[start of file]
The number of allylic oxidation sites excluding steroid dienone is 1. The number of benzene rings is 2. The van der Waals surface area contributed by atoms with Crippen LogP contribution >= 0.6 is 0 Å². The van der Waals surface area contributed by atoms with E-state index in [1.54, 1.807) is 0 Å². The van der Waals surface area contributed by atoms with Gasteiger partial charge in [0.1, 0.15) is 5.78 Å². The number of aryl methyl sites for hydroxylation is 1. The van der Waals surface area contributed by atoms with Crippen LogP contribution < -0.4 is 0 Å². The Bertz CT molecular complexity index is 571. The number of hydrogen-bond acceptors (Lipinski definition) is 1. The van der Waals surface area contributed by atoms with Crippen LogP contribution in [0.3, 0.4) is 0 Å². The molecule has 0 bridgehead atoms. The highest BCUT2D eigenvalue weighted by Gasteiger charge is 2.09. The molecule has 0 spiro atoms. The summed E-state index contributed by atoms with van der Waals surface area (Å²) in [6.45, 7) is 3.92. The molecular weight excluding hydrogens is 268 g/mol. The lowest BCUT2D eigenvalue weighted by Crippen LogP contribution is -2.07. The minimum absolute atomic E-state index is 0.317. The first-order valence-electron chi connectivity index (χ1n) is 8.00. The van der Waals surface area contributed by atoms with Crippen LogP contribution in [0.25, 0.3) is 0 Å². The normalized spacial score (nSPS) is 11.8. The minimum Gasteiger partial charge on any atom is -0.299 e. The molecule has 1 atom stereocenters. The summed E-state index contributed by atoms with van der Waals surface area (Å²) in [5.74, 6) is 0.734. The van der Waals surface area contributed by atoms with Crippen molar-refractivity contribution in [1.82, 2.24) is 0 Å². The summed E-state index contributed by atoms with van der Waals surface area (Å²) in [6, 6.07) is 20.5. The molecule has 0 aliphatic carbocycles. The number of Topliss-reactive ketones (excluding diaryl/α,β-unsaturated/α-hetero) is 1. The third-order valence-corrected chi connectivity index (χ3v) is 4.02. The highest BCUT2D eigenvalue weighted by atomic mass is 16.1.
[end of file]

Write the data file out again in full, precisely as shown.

The number of allylic oxidation sites excluding steroid dienone is 1. The number of benzene rings is 2. The van der Waals surface area contributed by atoms with Crippen LogP contribution >= 0.6 is 0 Å². The van der Waals surface area contributed by atoms with E-state index in [1.54, 1.807) is 0 Å². The van der Waals surface area contributed by atoms with Gasteiger partial charge in [0.1, 0.15) is 5.78 Å². The number of aryl methyl sites for hydroxylation is 1. The van der Waals surface area contributed by atoms with Crippen LogP contribution < -0.4 is 0 Å². The Bertz CT molecular complexity index is 571. The number of hydrogen-bond acceptors (Lipinski definition) is 1. The van der Waals surface area contributed by atoms with Crippen LogP contribution in [0.3, 0.4) is 0 Å². The molecule has 0 bridgehead atoms. The highest BCUT2D eigenvalue weighted by Gasteiger charge is 2.09. The molecule has 0 spiro atoms. The summed E-state index contributed by atoms with van der Waals surface area (Å²) in [6.45, 7) is 3.92. The molecular weight excluding hydrogens is 268 g/mol. The lowest BCUT2D eigenvalue weighted by Crippen LogP contribution is -2.07. The minimum absolute atomic E-state index is 0.317. The first-order valence-electron chi connectivity index (χ1n) is 8.00. The van der Waals surface area contributed by atoms with Crippen LogP contribution in [0.25, 0.3) is 0 Å². The normalized spacial score (nSPS) is 11.8. The minimum Gasteiger partial charge on any atom is -0.299 e. The molecule has 1 atom stereocenters. The summed E-state index contributed by atoms with van der Waals surface area (Å²) in [5.74, 6) is 0.734. The van der Waals surface area contributed by atoms with Crippen molar-refractivity contribution in [1.82, 2.24) is 0 Å². The summed E-state index contributed by atoms with van der Waals surface area (Å²) in [6, 6.07) is 20.5. The molecule has 0 aliphatic carbocycles. The number of Topliss-reactive ketones (excluding diaryl/α,β-unsaturated/α-hetero) is 1. The third-order valence-corrected chi connectivity index (χ3v) is 4.02. The highest BCUT2D eigenvalue weighted by atomic mass is 16.1.